a) Dump or Log or Scroll reports: these are records of every transaction processed by the application. There may be additional records showing the trail of events before and after the transactions. These reports are mainly used for statutory reasons, audit purposes, as historical archive and, sometimes, for information recovery (When the primary purpose is information recovery, the Dump may not be human-readable and is usually processed by a system utility. It is no longer considered as a report).   


b) Transaction Reports: these are reports of transactions filtered by some selection criteria, sorted, summed up and formatted. Prior period data may be included for comparison. These reports are of informative kind: which product sold how much in which region, which parts were supplied by a vendor, which orders were processed by a machine shop, etc. A drill-down facility may be available to track down the details of a transaction across functional silos. Usually these reports do not process the data beyond reporting them as such, except for some totaling or calculating percentages.  Useful for managers to monitor operations under their supervision. 


c) Summary Reports: these reports abstract out the transactions and focus more on various kinds of summaries of transactions. Of course, the drill-down may show underlying transactions. These reports are used by senior managers to monitor the performance of their areas of operation at an aggregate level. Dashboards could be placed under this type.


d) Processing Reports: these reports, as the name implies, may include significant amount of processing on underlying data. This processing is distinct from merely crunching the data for presentation by way of charts and graphs. Senior managers may use these reports to look at scenarios that are not intrinsically modeled in the enterprise applications. A typical example is to pull out raw data and apply some adjustment rules and produce final adjusted numbers. The downside to these reports is the danger of mixing up processing with presentation. In this way, processing is fragmented and is not standard across reports, leading to problems of reconciling different reports that work on the same data. For example, two reports on resource utilization may differ depending on how they process the utilization data. One may round off to nearest weeks and the other may process the data as is, in terms of days, without any round-off.


Often in ERP rollouts, loading good amount of processing logic into reports is a common practice, fearing the formidable alternative of customizing the ERP.


It is another matter that when the enterprise model is complex as with ERP solutions, reports (not limited to processing reports) may differ simply on where they pull their data from (ignoring for a moment differences in processing the data as mentioned above) and enormous efforts are wasted on reconciling the different reports. Going back to the example of reporting on utilization of human resources, the report pulling data from the HR function would not easily match with the report pulling data from the Projects function.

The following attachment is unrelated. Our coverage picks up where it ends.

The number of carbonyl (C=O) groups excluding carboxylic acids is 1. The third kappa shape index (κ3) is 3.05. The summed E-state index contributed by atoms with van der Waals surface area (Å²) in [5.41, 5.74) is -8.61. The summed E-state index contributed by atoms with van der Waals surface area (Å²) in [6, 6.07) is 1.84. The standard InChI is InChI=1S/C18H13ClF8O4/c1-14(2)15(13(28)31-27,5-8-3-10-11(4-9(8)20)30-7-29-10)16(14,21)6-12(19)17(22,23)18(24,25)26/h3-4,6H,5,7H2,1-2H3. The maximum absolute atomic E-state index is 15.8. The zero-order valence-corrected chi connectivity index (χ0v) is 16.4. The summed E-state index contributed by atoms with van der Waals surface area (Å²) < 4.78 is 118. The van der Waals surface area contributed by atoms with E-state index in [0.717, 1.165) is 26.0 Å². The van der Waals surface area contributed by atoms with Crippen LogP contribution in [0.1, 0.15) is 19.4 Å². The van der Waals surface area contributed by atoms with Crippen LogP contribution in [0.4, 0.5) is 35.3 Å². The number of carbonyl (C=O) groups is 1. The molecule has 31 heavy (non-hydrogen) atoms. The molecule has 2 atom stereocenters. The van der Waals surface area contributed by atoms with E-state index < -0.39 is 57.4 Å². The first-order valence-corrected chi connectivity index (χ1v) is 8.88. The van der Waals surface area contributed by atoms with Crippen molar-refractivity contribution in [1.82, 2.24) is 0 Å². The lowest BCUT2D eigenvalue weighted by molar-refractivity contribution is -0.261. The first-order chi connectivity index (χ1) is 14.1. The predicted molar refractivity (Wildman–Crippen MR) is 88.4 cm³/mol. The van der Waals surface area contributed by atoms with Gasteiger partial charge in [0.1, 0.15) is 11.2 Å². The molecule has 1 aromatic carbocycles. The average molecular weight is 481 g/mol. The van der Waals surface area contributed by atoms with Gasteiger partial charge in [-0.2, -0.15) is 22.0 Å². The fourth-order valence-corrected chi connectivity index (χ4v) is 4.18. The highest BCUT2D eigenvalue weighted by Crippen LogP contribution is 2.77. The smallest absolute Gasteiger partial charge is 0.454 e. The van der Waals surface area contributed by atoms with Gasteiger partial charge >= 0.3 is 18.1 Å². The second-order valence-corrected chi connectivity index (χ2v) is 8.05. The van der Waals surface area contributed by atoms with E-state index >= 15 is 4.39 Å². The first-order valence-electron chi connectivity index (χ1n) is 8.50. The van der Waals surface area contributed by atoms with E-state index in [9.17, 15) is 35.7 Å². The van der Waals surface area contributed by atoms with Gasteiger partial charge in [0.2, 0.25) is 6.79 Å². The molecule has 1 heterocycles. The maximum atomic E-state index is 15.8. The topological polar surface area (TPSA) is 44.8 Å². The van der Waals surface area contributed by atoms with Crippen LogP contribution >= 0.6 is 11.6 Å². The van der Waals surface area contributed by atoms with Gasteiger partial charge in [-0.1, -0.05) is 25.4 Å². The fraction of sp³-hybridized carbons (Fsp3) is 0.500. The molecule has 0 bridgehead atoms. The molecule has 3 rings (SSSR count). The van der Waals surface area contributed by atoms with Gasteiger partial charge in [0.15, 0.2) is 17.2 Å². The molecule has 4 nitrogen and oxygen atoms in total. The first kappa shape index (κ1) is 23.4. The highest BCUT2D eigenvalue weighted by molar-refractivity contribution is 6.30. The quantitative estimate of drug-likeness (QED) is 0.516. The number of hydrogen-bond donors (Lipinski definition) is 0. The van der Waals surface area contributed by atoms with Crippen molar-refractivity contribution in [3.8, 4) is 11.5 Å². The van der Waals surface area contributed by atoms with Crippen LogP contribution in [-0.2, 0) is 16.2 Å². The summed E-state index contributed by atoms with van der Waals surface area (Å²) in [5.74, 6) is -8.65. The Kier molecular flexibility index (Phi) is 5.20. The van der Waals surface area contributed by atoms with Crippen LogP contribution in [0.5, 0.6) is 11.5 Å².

e) Exception Reports: these reports, different from alerts, draw the attention of operating personnel and managers especially to deviations from the established operating norms. It is easy to envisage exception reports in every aspect of operations. Example: A report recommending replenishment of specific stock items.  


And some of them are not directly related to the operations. For instance, exception reporting is very effective in spotlighting data validation and integrity errors for subsequent data correction. Security aspects like attempted security breaches are usually reported as exceptions.


The above taxonomy of reports is sufficient for the purpose of discussion here even if it is not all-inclusive. The report types are not mutually exclusive. A report on ageing of customer’s pending bill payments could be first considered as an exception report in as far as it is highlighting abnormal situation for follow-up. It may also qualify as a Summary Report. The function overrides the form.


Reports usually push for some organizational responses. Transaction and Summary Reports focus on performance of one or more entities and their interplay and provide the basis for some broad-based follow-up actions. Exception Reports provoke pointed actions to handle specific deviations. Dump Reports do not trigger any immediate response.     


With this background, we are ready to go back to the ‘disease’ and the common-sense remedy we talked about earlier.


At this point, it is more interesting to look at reports or views, taken as a whole or individually, in an enlarged perspective of how aligned they are to the business and not merely for the purposes of curbing the excesses. The impact of closely aligning the outputs to the needs of the business  would be positively beneficial, given that the organization depends mainly on these reports and views for life-signs and to manage its head to tail.


As mentioned at the outset, surprisingly, from a software engineering (or is it information engineering?) perspective, this important piece of an organization’s information systems has not been subject to much design rigor, formal or otherwise to optimally arrange for business alignment.


Will set off on this un-rutted path in a soon-to-be blog.